Companion bipartisan bills have been reintroduced in the U.S. Senate and House that call for a new regulation that would require trucks weighing more than 10,000 pounds to install side underride guards and ensure that rear guards meet an upgraded specified performance standard.
The bill also mandates a front underride guard on heavy commercial vehicles, which are not yet commercially available in the U.S.
The legislation, reintroduced March 5, was immediately opposed by American Trucking Associations and the Owner-Operator Independent Drivers Association.
Similar companion bills were introduced in December 2017, but failed to garner the support to be referred out of committee.
“The trucking industry spends more than $9.5 billion on improving highway safety — including investments in a number of technologies proven to reduce crashes,” ATA said in a March 11 statement. “ATA believes the government should focus on crash avoidance technologies and strategies rather than expensive and unproven collision mitigation equipment.
“This legislation, while well-intended and a heartfelt response to family tragedy, seeks to address a certain type of truck-involved accident through a highly prescriptive mandate. Regrettably, the bill is not based on science, data or safety benefit. Moreover, the bill ignores the potential technical issues it raises, as well as the diversity of our industry and other technologies for addressing these and other crashes.”
Likewise, OOIDA in a March 7 letter to the bill’s sponsors said that over the last several decades, the National Highway Traffic Safety Administration has considered numerous options involving underride guards, but has “consistently concluded federal mandates would be impractical and costly, thus outweighing any perceived safety benefits.”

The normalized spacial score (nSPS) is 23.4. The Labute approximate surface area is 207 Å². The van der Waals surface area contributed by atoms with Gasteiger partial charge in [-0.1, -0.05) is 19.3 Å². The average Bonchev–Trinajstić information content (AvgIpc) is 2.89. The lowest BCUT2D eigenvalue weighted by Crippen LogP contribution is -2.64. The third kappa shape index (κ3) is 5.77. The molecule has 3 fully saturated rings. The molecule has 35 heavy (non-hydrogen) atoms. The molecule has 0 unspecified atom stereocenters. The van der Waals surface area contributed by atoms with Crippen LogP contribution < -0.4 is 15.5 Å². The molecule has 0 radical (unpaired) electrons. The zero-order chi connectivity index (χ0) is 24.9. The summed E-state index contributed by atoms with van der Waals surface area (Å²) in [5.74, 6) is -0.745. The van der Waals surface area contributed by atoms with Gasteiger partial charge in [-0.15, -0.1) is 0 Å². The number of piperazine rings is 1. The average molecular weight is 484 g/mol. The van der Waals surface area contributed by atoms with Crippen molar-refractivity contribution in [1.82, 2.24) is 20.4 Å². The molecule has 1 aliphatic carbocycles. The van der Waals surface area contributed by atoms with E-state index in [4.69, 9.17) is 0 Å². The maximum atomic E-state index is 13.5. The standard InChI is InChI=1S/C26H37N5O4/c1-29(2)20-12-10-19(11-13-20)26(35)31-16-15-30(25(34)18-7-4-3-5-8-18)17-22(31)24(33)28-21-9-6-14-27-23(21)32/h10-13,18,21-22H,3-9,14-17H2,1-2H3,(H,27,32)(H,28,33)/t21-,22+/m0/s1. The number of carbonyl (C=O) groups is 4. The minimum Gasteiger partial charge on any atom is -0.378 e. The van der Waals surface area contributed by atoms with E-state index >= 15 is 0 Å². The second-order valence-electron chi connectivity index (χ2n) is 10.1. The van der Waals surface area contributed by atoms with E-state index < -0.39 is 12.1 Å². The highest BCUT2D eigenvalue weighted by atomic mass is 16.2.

An underride crash generally refers to accidents when a vehicle slides underneath a semi-trailer, either from the rear or the side. An underride guard is a barrier attached to the lower area of a truck intended to prevent a car from sliding underneath the truck. Underride guards already are required for the back of a truck, but the bill’s sponsors — who say current standards are outdated — seek to mandate guards to the side of trailers and front of trucks, as well.
The bill was sponsored by U.S. Sens. Kirsten Gillibrand (D-N.Y.) and Marco Rubio (R-Fla.), and U.S. Reps. Steve Cohen (D-Tenn.) and Mark DeSaulnier (D-Calif.).
“When these accidents happen, a car’s safety features are rendered useless because most of the car slides under the trailer,” said a statement by the bill’s sponsors. “These accidents are often fatal, even at low speeds.”
Nick Smith, Interim CEO of the National Safety Council, voiced support for the bill.
However, OOIDA said the bill mandates devices that aren’t practical, don’t physically work and would create “operational impossibilities.”
“We should also note that the bill impacts millions of commercial motor vehicles, trailers, straight trucks and other vehicles,” OOIDA wrote. “With an estimated price tag of tens of billions of dollars, the bills would implement the single most costly federal trucking mandate in history.”
The National Highway Traffic Safety Administration in 2015 proposed a rule — which has not advanced — that called on motor carriers to adopt Canada’s rear underride guard standards, which are tougher than those in the United States. However, as a practical matter, many trailer manufacturers already have voluntarily built their rear underride guards to a standard equaling the Canadian requirement.